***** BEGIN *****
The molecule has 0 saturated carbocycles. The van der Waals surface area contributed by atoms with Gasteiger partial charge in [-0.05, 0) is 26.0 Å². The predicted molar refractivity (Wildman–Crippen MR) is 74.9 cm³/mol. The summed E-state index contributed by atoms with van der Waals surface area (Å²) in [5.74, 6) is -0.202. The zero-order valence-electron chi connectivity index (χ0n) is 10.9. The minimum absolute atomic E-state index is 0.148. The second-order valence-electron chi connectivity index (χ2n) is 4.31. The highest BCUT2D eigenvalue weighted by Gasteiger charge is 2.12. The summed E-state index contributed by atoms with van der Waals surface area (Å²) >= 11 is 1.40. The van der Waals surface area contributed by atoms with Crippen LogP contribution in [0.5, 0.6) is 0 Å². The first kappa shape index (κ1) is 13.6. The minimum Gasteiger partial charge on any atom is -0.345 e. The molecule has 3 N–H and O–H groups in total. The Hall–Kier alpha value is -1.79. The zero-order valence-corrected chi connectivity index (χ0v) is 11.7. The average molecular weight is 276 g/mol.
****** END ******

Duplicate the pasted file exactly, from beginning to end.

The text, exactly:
The molecule has 0 saturated carbocycles. The van der Waals surface area contributed by atoms with Gasteiger partial charge in [-0.05, 0) is 26.0 Å². The predicted molar refractivity (Wildman–Crippen MR) is 74.9 cm³/mol. The summed E-state index contributed by atoms with van der Waals surface area (Å²) in [5.74, 6) is -0.202. The zero-order valence-electron chi connectivity index (χ0n) is 10.9. The minimum absolute atomic E-state index is 0.148. The second-order valence-electron chi connectivity index (χ2n) is 4.31. The highest BCUT2D eigenvalue weighted by Gasteiger charge is 2.12. The summed E-state index contributed by atoms with van der Waals surface area (Å²) >= 11 is 1.40. The van der Waals surface area contributed by atoms with Crippen LogP contribution in [0.5, 0.6) is 0 Å². The first kappa shape index (κ1) is 13.6. The minimum Gasteiger partial charge on any atom is -0.345 e. The molecule has 3 N–H and O–H groups in total. The Hall–Kier alpha value is -1.79. The zero-order valence-corrected chi connectivity index (χ0v) is 11.7. The average molecular weight is 276 g/mol.